June 6 2012 10:17 AM

What makes a comic Belgian mystery novel like Jean Philippe Toussaint's Reticence' ideal reading for getting tattooed?


I read all of Reticence, the latest of Belgian author Jean Philippe Toussaint's novels to be translated by Dalkey Archive Press, during the fourth and final session of a particularly painful tattoo. I knew that the session was likely going to be a long one—more than three hours—and I'd saved the book for the occasion. I find the best books for reading while getting tattooed have a little bit of everything: memorable characters, a compelling plot and some evidence of humor. These are always desirable qualities in a book, but even more so when someone is inflicting pain upon you.

John Lambert's translation of Toussaint's take on the detective story is disarmingly straightforward: A man arrives in the fictional fishing village of Sasuelo with his infant son and checks into a hotel. He has friends in town but delays visiting them. His procrastination gives way to apprehension that "was basically due to the reticence I'd felt at visiting them on the first day, a reticence that I still hadn't been able to shed in fact, and which, far from having abated with time, had only grown as the days went by."

When he finally pays his friends a visit, the house is dark and no one is home. From this point forward, the protagonist concocts a series of explanations for his friends' absence, which become increasingly paranoid. In Toussaint's skilled hands, the banal features of a sleepy seaside village at the onset of winter—a lonely lighthouse, a dark house on a cliff, a dead cat floating in the harbor—are transformed into something much darker.

Reticence isn't as funny as some of Toussaint's other novels, but the Belgian author displays his wit in conversational asides. "I hadn't had any delusions about my nature for thirty-three years, because I'd just turned thirty-three, yes, the end of adolescence."

The protagonist is even more of a blank slate than usual (Toussaint rarely supplies much detail by way of backstory), but he compensates for these shortcomings with an atmosphere of gloom that would not be out of place in an Edward Gorey tale.

Reticence reminds me of those old Infocom text adventure games where the player interrogates his environment in order to glean clues. One was always asking the question: Why am I here? What is this for? The player invented scenarios where his limited knowledge could be put to use, which is precisely what the protagonist of Reticence does.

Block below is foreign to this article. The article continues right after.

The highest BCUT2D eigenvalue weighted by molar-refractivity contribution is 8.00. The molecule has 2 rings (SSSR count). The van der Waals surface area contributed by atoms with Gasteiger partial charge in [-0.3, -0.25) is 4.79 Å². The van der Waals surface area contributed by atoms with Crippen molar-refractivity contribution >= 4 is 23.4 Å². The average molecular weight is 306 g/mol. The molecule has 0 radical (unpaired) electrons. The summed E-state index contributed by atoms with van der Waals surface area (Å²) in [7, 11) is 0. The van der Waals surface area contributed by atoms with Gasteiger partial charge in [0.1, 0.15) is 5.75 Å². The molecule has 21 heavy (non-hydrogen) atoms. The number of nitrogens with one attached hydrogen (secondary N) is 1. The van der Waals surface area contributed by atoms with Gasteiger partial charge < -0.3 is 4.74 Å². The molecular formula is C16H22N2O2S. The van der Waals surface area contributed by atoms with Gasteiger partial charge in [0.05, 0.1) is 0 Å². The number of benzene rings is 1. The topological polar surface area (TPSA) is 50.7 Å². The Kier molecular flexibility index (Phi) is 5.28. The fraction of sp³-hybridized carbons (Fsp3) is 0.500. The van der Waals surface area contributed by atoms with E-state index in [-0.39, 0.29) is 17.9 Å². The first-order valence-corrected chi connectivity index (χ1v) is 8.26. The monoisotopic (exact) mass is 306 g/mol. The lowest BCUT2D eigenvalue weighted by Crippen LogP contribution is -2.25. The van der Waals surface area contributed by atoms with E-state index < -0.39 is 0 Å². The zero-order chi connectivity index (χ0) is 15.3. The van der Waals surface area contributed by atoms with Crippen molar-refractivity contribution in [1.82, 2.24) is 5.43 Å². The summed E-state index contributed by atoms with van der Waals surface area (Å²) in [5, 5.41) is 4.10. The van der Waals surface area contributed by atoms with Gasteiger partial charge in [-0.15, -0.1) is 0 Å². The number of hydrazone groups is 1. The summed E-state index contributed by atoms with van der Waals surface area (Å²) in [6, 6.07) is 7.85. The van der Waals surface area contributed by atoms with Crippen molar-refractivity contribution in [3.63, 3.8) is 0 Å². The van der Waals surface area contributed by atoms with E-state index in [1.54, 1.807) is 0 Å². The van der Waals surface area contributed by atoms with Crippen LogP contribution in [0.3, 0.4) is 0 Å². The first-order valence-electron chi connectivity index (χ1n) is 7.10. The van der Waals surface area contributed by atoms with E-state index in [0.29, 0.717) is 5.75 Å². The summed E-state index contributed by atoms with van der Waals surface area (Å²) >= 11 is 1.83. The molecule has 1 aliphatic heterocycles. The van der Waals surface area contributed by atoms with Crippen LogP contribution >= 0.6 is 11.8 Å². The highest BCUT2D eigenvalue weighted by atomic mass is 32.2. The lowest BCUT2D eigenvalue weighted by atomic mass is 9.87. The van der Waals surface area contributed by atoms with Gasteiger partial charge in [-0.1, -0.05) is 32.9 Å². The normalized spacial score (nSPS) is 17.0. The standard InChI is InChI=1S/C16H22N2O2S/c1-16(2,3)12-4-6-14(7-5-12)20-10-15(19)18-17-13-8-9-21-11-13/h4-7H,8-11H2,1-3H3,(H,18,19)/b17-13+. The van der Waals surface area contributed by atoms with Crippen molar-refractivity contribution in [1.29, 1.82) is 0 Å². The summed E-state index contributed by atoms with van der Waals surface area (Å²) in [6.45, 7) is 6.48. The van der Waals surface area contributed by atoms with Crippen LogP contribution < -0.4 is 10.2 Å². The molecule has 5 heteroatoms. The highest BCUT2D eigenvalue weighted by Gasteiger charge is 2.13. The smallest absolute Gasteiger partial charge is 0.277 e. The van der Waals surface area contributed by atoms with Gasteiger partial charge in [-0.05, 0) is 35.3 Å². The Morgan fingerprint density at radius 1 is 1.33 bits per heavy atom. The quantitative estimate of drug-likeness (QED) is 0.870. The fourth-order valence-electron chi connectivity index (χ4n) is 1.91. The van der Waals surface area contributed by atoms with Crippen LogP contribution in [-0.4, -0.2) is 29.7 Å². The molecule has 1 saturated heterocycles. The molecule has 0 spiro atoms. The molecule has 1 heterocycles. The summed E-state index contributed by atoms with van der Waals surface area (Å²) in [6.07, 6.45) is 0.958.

Sasuelo, apparently, is set in Corsica but any Mediterranean or island village will do. Because of the rain that's always falling, I kept thinking about the small, sleepy villages of coastal Ireland with their preternatural damp and handful of identical features: the gloomy churchyards, the manky pubs and the shops that always seem to be closed.

This is precisely what I needed while getting tattooed: a place to go in my imagination. Dark lanes to wander down. The sound of the sea in the distance. A landscape to explore until I was intimate with the character of this small seaside village.

For certain types of travelers, the protagonist's reticence will be all too familiar. When traveling, I'm often seized by a sudden and inviolate apprehension of doing that which I'm supposed to be doing. Sometimes it manifests as a resistance to the local attractions or whatever the guidebook suggests I should see. Sometimes it's a party or gathering I'm expected to attend. Sometimes it's simply an overwhelming desire not to leave the room. Recently, I spent three days at a hotel in L.A. near the beach yet never made it to the ocean. I'm often content to look out the window and wonder what it's like or speculate about the noises I hear outside in the street rather than investigate myself—things that Toussaint's characters make a fetish out of doing.

Reticence strikes me as a writerly trait, a preference for observing from the sidelines, a deliberate withholding of the self from the stream of life. Perhaps the novel is Toussaint's way of poking fun at himself. The specificity of the undertaking makes Reticence a remarkable and peculiar book that I will undoubtedly return to, perhaps while on holiday in a foreign city when the comforts of a strange room are preferable to the incessant beckoning of a world intent on getting under my skin. 

Jim Ruland blogs at vermin.blogs.com and you can find him on Twitter @JimVermin.


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